June and July are “a lull before the main show:” How this year’s hurricane season compares to years past

It was only three days into the 2022 Atlantic Hurricane season when Tropical Storm Alex made its way across the Florida peninsula, dumping more than 11 inches of rain in Miami-Dade and Broward counties. The storm caused significant flooding in coastal areas of South Florida and knocked out the lights of more than 3,500 residents across the two counties.

It appeared that Alex’s arrival in South Florida was an omen for what was to come; a possible seventh consecutive year of a hyperactive season. Earlier this year, the National Oceanic and Atmospheric Administration (NOAA) predicted that the 2022 Atlantic Hurricane Season would be an above average season.

But 50 days later, things have dried up a bit.

A lull in the tropics caused by a combination of African dust and a stable atmosphere over the Atlantic has led to a quiet period.

Only three storms have been named since the season began (including Alex) and the most recent system, Tropical Storm Colin, formed and dissipated within 24 hours with top speeds at a lackluster 40 mph.

None of these systems have reached hurricane status. But how does this measure up to years prior?

Compared to the previous two years, 2022 is behind on storms both in quantity and the size of storms.

By this time in 2021, five named storms had already developed. In 2020, six systems were named by this time, with one of those storms reaching hurricane status (Hurricane Hanna, a Category 1 storm with peak winds of 90 mph).

But 2020 and 2021 were two of the most active hurricane seasons ever recorded (2020 was the most active season ever with 31 named storms). Experts say that only three storms for this time of year is not completely out of the ordinary.

The most recent ten-year average is 4.1 named systems by July 20. This means that 2022 has been a slightly below-average season so far.

And it does not appear any tropical systems will develop in the Atlantic Basin for the near future. Medium to long range forecast models extend the current quiet stretch through most or all of July.

While the Atlantic is quiet now, experts warn to not let your guard down.

“July is usually not an active hurricane season month,” says Erik Salna, Associate Director of Education and Outreach at the International Hurricane Research Center. “The period from Aug. 15 to Oct. 15 is what we really have to be prepared for.”

Hurricane Season runs from June 1 through Nov. 30, and following the progression of an average season, the Atlantic Basin ramps up during August and sharply peaks in early to mid-September.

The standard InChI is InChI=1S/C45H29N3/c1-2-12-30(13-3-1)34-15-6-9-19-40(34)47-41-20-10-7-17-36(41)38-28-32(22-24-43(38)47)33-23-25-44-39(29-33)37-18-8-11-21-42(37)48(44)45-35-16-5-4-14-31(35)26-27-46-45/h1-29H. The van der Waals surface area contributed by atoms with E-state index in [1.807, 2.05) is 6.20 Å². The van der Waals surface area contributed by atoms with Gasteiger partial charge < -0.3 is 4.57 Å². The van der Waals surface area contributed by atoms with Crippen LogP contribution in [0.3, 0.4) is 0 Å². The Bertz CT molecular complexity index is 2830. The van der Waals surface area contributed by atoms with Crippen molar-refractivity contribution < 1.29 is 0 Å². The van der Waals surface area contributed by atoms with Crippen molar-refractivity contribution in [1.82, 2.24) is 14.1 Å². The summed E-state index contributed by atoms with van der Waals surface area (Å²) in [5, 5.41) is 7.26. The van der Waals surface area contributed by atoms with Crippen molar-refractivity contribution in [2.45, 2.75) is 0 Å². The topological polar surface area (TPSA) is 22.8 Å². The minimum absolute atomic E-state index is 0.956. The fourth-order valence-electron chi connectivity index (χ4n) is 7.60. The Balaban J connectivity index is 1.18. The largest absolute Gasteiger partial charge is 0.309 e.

And this has been true for past hurricane seasons.

There was another above average season in 2019, with 20 named storms, including Hurricane Dorian, an extremely powerful Category 5 hurricane with peak winds at 185 mph.

As of July 20 that year, only two storms had developed, Subtropical Storm Andrea, an off-season one-day system that never made landfall, and Hurricane Barry, a Category 1 storm that formed in the Gulf of Mexico.

Nothing too brow-raising.

Much like this year, 2019 saw an extended lull. The next storm, Chantel, would not form until Aug. 14 — but that’s when things picked up.

In a period from Aug. 14 through Oct. 31, 15 named storms developed, with four of those becoming major hurricanes (Category 3 or above).

And 2018 saw a similar pattern. Only three named storms developed prior to July 20. This period of quiet was followed by a cluster of 10 storms in September alone, averaging one storm forming every three days.

These series of rapid storm succession in the late summer are common and expected.

“So, this current quiet time is not any sign of a slow hurricane season,” says Salna. “It’s just a lull before the main show gets started, the calm before the storm.”

Florida remains vulnerable to late season storms.

Hurricane Wilma (2005) was the most intense tropical cyclone ever recorded in the Atlantic Basin. It moved across the state from West-to-East in late October and produced peak winds of 185 mph.

As we near the bulk of hurricane season, experts say the best thing to do is to be prepared. Knowing an evacuation route inland and having a hurricane survival kit are two simple steps to readiness, because things can change fast.

NOAA’s Climate Prediction Center will update the 2022 Atlantic seasonal outlook in early August, just prior to the historical peak of the season.

Jake Frederico, was born in New Jersey and has lived in Miami for five years. He is a senior studying digital journalism at FIU with an area of concentration in photography. He has a passion for visual storytelling and environmental conservation and hopes to be able to tie his passions together to create long lasting impacts in South Florida and beyond.